With Roe dead, some fear reversal of LGBTQ rights and others

Missouri Supreme Court Abortion (Copyright 2022 The Associated Press. All rights reserved.)

The US Supreme Court decision allowing states to ban abortion immediately sparked alarm on Friday among LGBTQ advocates, who feared the ruling could someday allow for a reversal of legal protections for gay relationships and access to contraception.

In the majority opinion of the court that overturned the Roe v. Wade in 1973, Judge Samuel Alito said the ruling applied only to abortion. But critics of the court’s conservative majority dismissed that claim.

And in a separate competing opinion, Judge Clarence Thomas said the court should review other precedents, including its 2015 decision legalizing same-sex marriage, a 2003 decision striking down laws criminalizing gay sex, and a 1965 decision. declaring that couples have the right to use contraception.

“Let’s be clear. Today is about this terrible invasion of privacy that this court is now allowing, and when we lose a right that we trust and enjoy, other rights are at risk,” said Jim Obergefell, plaintiff in the historic same-sex legalization decision. marriage, who is now running as a Democrat for the Ohio House.

Opponents of abortion celebrated the potential for states to ban abortion after nearly 50 years of being barred from doing so. Some also argued that the case had no implications beyond that, noting Alito’s specific statement.

“And to ensure that our decision is not misinterpreted or mischaracterized, we emphasize that our decision concerns the constitutional right to abortion and no other rights,” wrote Alito. “Nothing in this opinion should be understood to cast doubt on precedents that do not pertain to abortion.”

Still, said Paul Dupont, a spokesman for the conservative American Principles Anti-abortion Project, conservatives are optimistic about the potential for future victories on cultural issues, although getting more states to ban abortion is “a huge enough battle.”

“If there’s a thought that this might apply elsewhere, you know, they’re not going to say that here, and we’ll just have to see,” Dupont said.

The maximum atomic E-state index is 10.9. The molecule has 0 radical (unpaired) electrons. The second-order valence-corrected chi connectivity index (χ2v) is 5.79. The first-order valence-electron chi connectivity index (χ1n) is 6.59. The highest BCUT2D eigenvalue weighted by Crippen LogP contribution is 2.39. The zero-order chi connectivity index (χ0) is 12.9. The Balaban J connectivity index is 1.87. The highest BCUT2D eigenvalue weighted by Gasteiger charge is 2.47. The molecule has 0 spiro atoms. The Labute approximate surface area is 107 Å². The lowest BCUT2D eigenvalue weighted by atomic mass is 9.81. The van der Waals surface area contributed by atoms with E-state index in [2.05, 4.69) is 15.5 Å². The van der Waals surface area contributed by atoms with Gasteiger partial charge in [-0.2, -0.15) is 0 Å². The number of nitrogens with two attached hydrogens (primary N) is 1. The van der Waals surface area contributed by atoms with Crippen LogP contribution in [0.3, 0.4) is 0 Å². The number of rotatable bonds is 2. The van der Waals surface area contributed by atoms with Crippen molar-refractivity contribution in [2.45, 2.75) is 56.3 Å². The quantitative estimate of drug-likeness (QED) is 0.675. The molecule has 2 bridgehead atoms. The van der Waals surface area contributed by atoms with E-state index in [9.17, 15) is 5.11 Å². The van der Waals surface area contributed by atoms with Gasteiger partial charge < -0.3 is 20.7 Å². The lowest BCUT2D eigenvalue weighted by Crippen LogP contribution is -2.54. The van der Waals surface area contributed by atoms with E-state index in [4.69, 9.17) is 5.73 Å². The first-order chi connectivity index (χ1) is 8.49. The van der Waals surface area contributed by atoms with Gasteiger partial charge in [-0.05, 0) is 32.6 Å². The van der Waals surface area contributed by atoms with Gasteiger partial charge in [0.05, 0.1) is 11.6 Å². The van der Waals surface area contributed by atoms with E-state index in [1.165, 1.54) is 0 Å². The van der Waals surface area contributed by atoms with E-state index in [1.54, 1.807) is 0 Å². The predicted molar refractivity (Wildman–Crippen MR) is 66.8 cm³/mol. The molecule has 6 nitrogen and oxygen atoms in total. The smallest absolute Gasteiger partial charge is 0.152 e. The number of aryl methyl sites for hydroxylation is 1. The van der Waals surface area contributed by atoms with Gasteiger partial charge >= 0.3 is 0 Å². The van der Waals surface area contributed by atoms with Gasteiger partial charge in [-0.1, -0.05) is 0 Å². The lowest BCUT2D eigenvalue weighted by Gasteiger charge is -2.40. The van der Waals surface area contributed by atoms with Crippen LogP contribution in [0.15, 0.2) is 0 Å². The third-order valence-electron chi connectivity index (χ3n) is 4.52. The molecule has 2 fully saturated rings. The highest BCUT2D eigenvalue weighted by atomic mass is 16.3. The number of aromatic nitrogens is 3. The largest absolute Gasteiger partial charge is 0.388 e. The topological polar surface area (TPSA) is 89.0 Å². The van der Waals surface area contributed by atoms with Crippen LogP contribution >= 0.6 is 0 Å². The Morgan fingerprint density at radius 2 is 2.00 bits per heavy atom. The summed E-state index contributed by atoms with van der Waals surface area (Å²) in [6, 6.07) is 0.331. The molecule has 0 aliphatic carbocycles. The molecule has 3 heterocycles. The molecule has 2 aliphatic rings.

Many abortion opponents insist that taking down Roe will not affect access to birth control or LGBTQ rights. Other factors may also protect those decisions: Obergefell’s decision legalizing same-sex marriage was based on equal protection, and hundreds of thousands of couples trusted it to marry, a precedent that many courts are loathe to upset.

Still, a sharp rise in anti-LGBTQ rhetoric in the US and opposition to some forms of birth control from some sectors of the right have left advocates worried about the vulnerability of these rights.

The three most liberal members of the court argued that the majority decision “violates a fundamental principle of the rule of law, designed to promote the constancy of the law”.

“By doing all this, you jeopardize other rights, from contraception to intimacy and same-sex marriage,” they said.

Then there’s Thomas’ concurring opinion, which Sarah Warbelow, legal director for the pro-LGBTQ Human Rights Campaign, called an invitation to “act out fringe organizations, fringe politicians who want to harm the LGBTQ community.”

“There are clearly members of the court who have an outdated notion of what America looks like today and have a fantasy of returning to their painted idealism of a 1940s, 1950s America, certainly not what it really was in the 1940s and 1950s.” she said. “And that’s scary.”

Connecticut Attorney General William Tong, a Democrat, called the decision “dangerous” and warned that it splits the nation in two. He predicted there will be “a tsunami of radical litigation and legislation designed to further erode the rights we take for granted.”

“Make no mistake – this is just the beginning of a systematic effort by the right to rewrite decades of fundamental legal precedent,” he said.


Associated Press writers Jessica Gresko in Washington, Susan Haigh in Hartford, Connecticut and Julie Smyth in Columbus, Ohio contributed to this report.


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